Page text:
Sylvan Symphony

Jun 26, 2017 | Beautiful Spaces, Features, Slider

This modern cedar-clad cabin in a wooded setting in Constantia reinterprets tradition as it mimics its surroundings, blending with the trees and making a bold statement while creating a sanctuary for its owner

The front of the tree house has two-storey-high glass sliding doors that open a double volume space inside. In an interesting play on scale, this space creates a sense of the interior being connected to the vast space around it; the tree house is positioned in a clearing in the gardens of a tree-rich estate in the Constantia Winelands. Its slatted western red cedar envelope is designed to blend in with the trees so that it almost disappears in the landscape

I’m a fan of warm materials and textures – wood, stone and leather”

GRAHAM PAARMAN – OWNER

The starting point for Graham Paarman’s cabin-like tree house in Constantia, Cape Town, was a particular spot he’d chosen on his family estate: a clearing among the trees overlooking four square reflection ponds.

The estate has extensive landscaped gardens, a manor house and a number of dwellings and buildings arranged along the lines of a modern interpretation of a Cape Dutch Werf or traditional Cape farmyard. Architects Pieter Malan, Jan-Heyn Vorster and Peter Urry of Cape Town-based firm Malan Vorster Architecture Interior Design had worked on various buildings on the property for quite some time and, together with garden designer Mary Maurel, had been instrumental in creating the quartet of reflection ponds in what had previously been a field of lavender.

The ponds seemed to bring a certain magic to the clearing and galvanised Graham’s decision to build a cabin there. He called on Pieter, Jan-Heyn and Peter to help him realise his idea for a tree house. ‘I always wanted something in the tree canopy,’ says Graham. ‘I never wanted a building that was going to impose itself. I didn’t want something symmetrical. I hoped it would blend in and enhance its surroundings and would invite the outside in.’ And he wanted something small. The ‘pure geometry of the square’ prompted by the ponds became a ‘subliminal link’, as Jan-Heyn puts it, in the scheme they devised to bind together the various elements of the floating architectural interpretation of the forest. To mediate the combination of inspirations for the tree house – the organic forms of the woods and the sharp-edged squares of the ponds – the architects turned to the work Louis Kahn and Carlo Scarpa.

‘There are certain geometrical ideas they used that inspired us,’ says Pieter. ‘We investigated a rigorous geometric framework that also allows a sense of freedom, curved flowing from straight lines, rectangular shapes that become drums and the celebration of the connections between different elements.’ So the tree house began its existence as a sketch of a square the same size as one of the reflection ponds, divided into nine smaller squares, each the size of a reflection pool. Along the edges of each side of the square, four circles represented four trees, creating a floor plan resembling a pinwheel. Steel pillars, in groups of four, represent the trunks of the trees and rings overhead suggest branches. Branch-like beams in turn support the floors above. Each ‘tree’ is a slightly different height. ‘The tree that terminates at roof level became the circular drum for the staircase,’ says Pieter. It leads to a rooftop deck, an entertainment space that is also a viewing platform, looking over the beautifully landscaped gardens and, of course, the reflection ponds. Ascending the stairs feels a little like climbing a tree.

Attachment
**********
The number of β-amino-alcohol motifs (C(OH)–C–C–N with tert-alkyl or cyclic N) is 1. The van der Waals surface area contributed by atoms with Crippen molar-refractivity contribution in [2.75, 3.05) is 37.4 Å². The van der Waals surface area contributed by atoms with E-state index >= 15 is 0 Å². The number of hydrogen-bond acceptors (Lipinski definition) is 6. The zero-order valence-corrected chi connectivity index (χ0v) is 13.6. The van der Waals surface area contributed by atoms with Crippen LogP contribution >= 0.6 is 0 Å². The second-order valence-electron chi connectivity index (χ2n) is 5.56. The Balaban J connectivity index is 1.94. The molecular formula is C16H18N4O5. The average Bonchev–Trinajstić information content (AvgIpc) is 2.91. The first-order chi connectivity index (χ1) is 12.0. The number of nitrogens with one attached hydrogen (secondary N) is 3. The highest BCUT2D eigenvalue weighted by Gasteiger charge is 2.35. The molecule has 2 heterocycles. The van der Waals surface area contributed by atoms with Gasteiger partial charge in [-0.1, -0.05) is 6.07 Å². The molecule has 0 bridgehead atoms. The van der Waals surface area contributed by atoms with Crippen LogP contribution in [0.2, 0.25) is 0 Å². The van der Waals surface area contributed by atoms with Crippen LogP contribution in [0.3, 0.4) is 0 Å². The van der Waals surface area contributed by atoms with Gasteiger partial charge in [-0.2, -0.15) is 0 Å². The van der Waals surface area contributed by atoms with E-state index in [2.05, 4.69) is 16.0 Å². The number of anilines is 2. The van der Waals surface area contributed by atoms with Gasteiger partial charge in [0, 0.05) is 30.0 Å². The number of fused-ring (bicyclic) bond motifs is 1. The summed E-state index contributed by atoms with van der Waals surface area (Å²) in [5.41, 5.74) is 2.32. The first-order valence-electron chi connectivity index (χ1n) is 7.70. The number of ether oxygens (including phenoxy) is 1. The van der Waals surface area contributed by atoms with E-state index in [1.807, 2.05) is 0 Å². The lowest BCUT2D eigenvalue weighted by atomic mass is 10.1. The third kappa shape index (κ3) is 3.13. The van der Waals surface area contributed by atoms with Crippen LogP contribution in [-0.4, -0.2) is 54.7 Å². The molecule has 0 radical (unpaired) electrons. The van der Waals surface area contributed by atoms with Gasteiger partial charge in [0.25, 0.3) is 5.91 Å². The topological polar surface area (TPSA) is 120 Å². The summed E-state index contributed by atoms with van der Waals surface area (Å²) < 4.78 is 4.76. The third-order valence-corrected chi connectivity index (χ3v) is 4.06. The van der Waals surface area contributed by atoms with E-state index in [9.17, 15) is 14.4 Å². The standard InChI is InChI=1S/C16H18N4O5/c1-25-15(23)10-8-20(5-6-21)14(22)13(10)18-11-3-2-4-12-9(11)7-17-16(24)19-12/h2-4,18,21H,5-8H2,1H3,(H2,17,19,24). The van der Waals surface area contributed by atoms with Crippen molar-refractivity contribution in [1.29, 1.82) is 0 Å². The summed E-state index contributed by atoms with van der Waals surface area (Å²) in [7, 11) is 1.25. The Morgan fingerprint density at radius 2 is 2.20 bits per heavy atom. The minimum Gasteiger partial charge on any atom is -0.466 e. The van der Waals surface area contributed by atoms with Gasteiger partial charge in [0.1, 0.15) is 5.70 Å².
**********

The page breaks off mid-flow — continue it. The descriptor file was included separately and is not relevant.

01

LEVELS

The rooms are arranged vertically: one living space per floor. The living area is on the first level.

02

STRUCTURE

Some of the rings extend beyond the edge of the almost imperceptibly square floorplate, creating cantilevered outside balcony spaces. The structure is glassed in and covered with a veil of vertical cedar slats. ‘They create privacy at certain points and articulate the building in others,’ says Pieter

03

HAVEN

The bedroom is the place owner Graham Paarman finds himself gravitating to most often. The shelving is by Versfeld Custom Furniture (customfurniture.co.za); the bed linen and mattress are by Hastens (hastens.com) while the bed comforter is from Mungo (mungo.co.za)

The structure is glassed in and covered with a veil of vertical cedar slats. ‘They create privacy at certain points and articulate the building in others,’ says Pieter. The lines they create echo the ‘verticality of the surrounding trees’, so the building blends beautifully with its surroundings. The staircase drum is the only really solid mass in the building. ‘We wanted the contrast between something that is completely open and one really solid volume,’ says Pieter.